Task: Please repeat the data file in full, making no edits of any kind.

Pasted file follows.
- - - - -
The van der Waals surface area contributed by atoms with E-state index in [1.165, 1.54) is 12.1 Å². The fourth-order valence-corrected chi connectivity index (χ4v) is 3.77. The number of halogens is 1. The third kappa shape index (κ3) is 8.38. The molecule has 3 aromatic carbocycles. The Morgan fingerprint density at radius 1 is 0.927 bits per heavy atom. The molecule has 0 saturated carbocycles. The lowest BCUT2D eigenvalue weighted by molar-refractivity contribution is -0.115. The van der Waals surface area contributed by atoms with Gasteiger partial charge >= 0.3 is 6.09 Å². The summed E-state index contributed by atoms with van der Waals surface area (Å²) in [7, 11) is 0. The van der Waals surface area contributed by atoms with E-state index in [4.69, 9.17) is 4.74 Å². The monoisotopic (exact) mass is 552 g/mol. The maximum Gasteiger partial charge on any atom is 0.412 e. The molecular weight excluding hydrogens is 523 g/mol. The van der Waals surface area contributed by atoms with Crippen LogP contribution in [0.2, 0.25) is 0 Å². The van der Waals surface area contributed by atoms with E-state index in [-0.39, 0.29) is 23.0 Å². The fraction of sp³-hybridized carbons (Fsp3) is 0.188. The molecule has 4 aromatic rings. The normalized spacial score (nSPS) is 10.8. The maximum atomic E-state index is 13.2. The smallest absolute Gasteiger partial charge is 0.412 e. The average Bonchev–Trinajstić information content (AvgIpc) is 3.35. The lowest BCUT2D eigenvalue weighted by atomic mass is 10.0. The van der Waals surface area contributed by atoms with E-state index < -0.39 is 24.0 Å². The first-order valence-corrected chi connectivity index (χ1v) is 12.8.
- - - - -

The van der Waals surface area contributed by atoms with E-state index in [1.165, 1.54) is 12.1 Å². The fourth-order valence-corrected chi connectivity index (χ4v) is 3.77. The number of halogens is 1. The third kappa shape index (κ3) is 8.38. The molecule has 3 aromatic carbocycles. The Morgan fingerprint density at radius 1 is 0.927 bits per heavy atom. The molecule has 0 saturated carbocycles. The lowest BCUT2D eigenvalue weighted by molar-refractivity contribution is -0.115. The van der Waals surface area contributed by atoms with Gasteiger partial charge >= 0.3 is 6.09 Å². The summed E-state index contributed by atoms with van der Waals surface area (Å²) in [7, 11) is 0. The van der Waals surface area contributed by atoms with E-state index in [4.69, 9.17) is 4.74 Å². The monoisotopic (exact) mass is 552 g/mol. The maximum Gasteiger partial charge on any atom is 0.412 e. The molecular weight excluding hydrogens is 523 g/mol. The van der Waals surface area contributed by atoms with Crippen LogP contribution in [0.2, 0.25) is 0 Å². The van der Waals surface area contributed by atoms with E-state index in [-0.39, 0.29) is 23.0 Å². The fraction of sp³-hybridized carbons (Fsp3) is 0.188. The molecule has 4 aromatic rings. The normalized spacial score (nSPS) is 10.8. The maximum atomic E-state index is 13.2. The smallest absolute Gasteiger partial charge is 0.412 e. The average Bonchev–Trinajstić information content (AvgIpc) is 3.35. The lowest BCUT2D eigenvalue weighted by atomic mass is 10.0. The van der Waals surface area contributed by atoms with E-state index < -0.39 is 24.0 Å². The first-order valence-corrected chi connectivity index (χ1v) is 12.8.